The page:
The Famous Architects that Left their (Land)mark on Chicago

The brightest architectural minds of the early 20th century laid the foundation for today’s modern city of Chicago through their use of innovative building methods and cutting-edge materials.

Although some of these architect’s architectural marvels may not remain, their influence can still be seen in the skylines of cities across the globe.

Building of a city in the 20th century© Everett Historical / Shutterstock.com

Let’s take a look at a few of the famous architects that took part in the city’s revival after the Great Chicago Fire of 1871 and helped establish Chicago as an internationally recognized destination for architecture.

William Le Baron Jenney

Credited for creating the world’s first skyscraper, William Le Baron Jenney pioneered the use of metal-frame buildings with his design for the New York Home Insurance Company. With its fire-resistant materials and outer iron columns covered in stone, Jenney’s design for a 10-story metal-framed building met the New York Home Insurance Company’s request for a “fireproof” building.

The building was the cornerstone of our recreation of Chicago within Paper City.

Chicago Paper City

The successful completion of Jenney’s project ushered in a new era of competition amongst architects dedicated to creating taller skyscrapers.

Louis Sullivan

Responsible for defining the aesthetics of early skyscrapers, Louis Sullivan elevated the visual appeal of skyscrapers to new heights. Known as “the creator of the modern skyscraper,” Sullivan used terracotta, wood and iron to create intricate designs that adorned the exterior surfaces of his buildings.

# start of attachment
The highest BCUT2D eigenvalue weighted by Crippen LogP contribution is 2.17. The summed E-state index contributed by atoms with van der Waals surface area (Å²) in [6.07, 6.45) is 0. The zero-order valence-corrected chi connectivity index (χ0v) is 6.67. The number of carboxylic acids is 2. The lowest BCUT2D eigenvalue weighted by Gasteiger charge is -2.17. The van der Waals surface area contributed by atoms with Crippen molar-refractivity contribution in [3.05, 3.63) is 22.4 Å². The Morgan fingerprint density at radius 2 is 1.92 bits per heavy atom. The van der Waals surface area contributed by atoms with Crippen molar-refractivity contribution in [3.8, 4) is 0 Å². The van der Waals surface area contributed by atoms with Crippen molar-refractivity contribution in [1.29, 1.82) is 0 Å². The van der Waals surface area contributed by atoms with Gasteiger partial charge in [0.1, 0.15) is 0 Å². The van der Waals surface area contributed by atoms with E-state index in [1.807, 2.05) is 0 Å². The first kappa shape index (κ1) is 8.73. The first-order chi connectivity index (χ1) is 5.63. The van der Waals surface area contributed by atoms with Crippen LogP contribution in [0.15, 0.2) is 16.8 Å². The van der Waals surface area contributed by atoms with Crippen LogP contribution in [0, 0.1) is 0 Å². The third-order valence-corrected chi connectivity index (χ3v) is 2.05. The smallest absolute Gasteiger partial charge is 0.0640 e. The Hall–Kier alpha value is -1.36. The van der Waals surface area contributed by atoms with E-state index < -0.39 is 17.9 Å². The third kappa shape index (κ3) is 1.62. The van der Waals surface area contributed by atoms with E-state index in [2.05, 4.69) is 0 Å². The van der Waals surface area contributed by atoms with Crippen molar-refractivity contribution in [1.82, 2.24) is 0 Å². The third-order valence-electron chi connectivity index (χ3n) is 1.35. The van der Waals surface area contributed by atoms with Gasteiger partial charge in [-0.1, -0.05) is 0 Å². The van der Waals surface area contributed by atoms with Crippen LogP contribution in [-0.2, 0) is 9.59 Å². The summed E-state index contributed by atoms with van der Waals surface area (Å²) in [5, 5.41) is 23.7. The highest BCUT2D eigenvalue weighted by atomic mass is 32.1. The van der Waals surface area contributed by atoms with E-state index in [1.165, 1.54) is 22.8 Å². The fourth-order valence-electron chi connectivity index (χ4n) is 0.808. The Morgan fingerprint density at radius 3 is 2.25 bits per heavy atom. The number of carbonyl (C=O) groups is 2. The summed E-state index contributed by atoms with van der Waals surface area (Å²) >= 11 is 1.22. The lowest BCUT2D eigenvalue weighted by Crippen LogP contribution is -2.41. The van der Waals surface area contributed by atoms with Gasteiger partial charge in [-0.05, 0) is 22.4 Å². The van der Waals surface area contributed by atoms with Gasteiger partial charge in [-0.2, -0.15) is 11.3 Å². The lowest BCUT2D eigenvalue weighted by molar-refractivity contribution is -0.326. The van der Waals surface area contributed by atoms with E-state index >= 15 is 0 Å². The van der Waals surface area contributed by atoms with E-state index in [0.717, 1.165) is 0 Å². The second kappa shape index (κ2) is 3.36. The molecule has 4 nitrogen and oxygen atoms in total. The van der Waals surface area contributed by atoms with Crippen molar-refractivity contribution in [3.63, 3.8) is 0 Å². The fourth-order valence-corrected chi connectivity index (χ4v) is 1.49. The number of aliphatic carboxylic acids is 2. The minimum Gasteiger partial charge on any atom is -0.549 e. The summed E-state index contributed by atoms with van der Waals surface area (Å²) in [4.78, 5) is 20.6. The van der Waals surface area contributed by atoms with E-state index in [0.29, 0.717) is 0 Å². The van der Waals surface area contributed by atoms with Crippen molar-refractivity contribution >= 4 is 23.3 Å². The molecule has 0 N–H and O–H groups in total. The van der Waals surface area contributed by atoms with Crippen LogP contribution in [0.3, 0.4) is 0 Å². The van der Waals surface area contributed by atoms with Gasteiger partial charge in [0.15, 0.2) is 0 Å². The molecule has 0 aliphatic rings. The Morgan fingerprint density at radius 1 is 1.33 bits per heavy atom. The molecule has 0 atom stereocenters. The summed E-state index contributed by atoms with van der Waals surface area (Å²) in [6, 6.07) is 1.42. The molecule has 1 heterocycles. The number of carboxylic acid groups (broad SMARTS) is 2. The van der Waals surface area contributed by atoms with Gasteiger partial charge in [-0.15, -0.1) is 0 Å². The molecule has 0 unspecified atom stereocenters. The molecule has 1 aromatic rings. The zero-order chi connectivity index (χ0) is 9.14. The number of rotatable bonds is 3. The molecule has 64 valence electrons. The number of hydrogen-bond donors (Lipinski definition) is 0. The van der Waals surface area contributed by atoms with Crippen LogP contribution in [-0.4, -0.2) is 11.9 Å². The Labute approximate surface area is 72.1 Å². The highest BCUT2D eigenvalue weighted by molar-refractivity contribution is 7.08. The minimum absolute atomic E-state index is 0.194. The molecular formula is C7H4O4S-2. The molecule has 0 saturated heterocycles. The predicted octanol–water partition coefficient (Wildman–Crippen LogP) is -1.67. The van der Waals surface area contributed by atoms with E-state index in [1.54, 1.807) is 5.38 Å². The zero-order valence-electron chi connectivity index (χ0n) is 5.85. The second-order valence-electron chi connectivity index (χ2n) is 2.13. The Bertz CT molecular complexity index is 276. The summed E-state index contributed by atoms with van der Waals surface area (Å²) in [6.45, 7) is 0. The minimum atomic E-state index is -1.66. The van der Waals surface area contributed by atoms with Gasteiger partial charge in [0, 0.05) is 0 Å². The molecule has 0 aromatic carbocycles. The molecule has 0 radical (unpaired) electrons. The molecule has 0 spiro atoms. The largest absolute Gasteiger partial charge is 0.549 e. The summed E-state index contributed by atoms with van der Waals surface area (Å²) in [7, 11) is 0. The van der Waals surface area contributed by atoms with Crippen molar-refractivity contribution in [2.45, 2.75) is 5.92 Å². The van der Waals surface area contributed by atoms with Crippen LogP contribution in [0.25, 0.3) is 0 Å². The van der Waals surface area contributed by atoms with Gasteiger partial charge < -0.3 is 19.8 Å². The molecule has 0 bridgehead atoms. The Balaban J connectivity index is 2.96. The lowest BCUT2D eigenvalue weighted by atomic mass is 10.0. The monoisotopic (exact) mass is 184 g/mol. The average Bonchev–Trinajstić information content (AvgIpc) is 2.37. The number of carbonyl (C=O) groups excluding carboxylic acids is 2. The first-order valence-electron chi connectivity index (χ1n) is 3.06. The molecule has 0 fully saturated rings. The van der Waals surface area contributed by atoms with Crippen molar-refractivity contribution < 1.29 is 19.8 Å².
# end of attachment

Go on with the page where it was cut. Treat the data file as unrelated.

Auditorium Theater in Chicago© Everett Historical / Shutterstock.com

One of Sullivan’s most famous examples of ornamental ironwork is the Carson Pirie Scott store on South Street in Chicago.  A few of Sullivan’s other surviving works include the Auditorium Theater and the Charnley House in Chicago. Exquisite examples of his work, which was heavily influenced by the Art Nouveau style, can be viewed in the Metropolitan Museum of Art, the Art Institute of Chicago and other iconic museums around the world.

To this day, many designers and architects still quote Sullivan’s famous mantra, “form follows function.”  However, his most profound influence on the world of design might be seen through the work of one of his famous disciples, Frank Lloyd Wright.

Frank Lloyd Wright

Arguably the most renowned American architect, Frank Lloyd Wright was determined to define American architecture. After departing from Sullivan’s firm, he continued to develop the residential designs that eventually became known as “prairie houses,” because of the way the houses complemented the Chicago landscape. The homes, which feature shallow, sloping roofs, clean lines, suppressed chimneys and wide-open interiors are also considered the first examples of the “open plan” layouts.

Frank Lloyd Wright Historic District© Thomas Barrat / Shutterstock.com

Wright revolutionized the art and architecture of the 20th century, and it’s worth the short trip to the suburbs to observe his home as well as the Frank Lloyd Wright Historic District. Visitors staying at the Radisson Blu Aqua Hotel, Chicago can join a one-hour tour through Oak Park starting at the Chicago Architectural Foundation, just a 15-minute walk from the hotel.

Top Image © Rudy Balasko / Shutterstock.com

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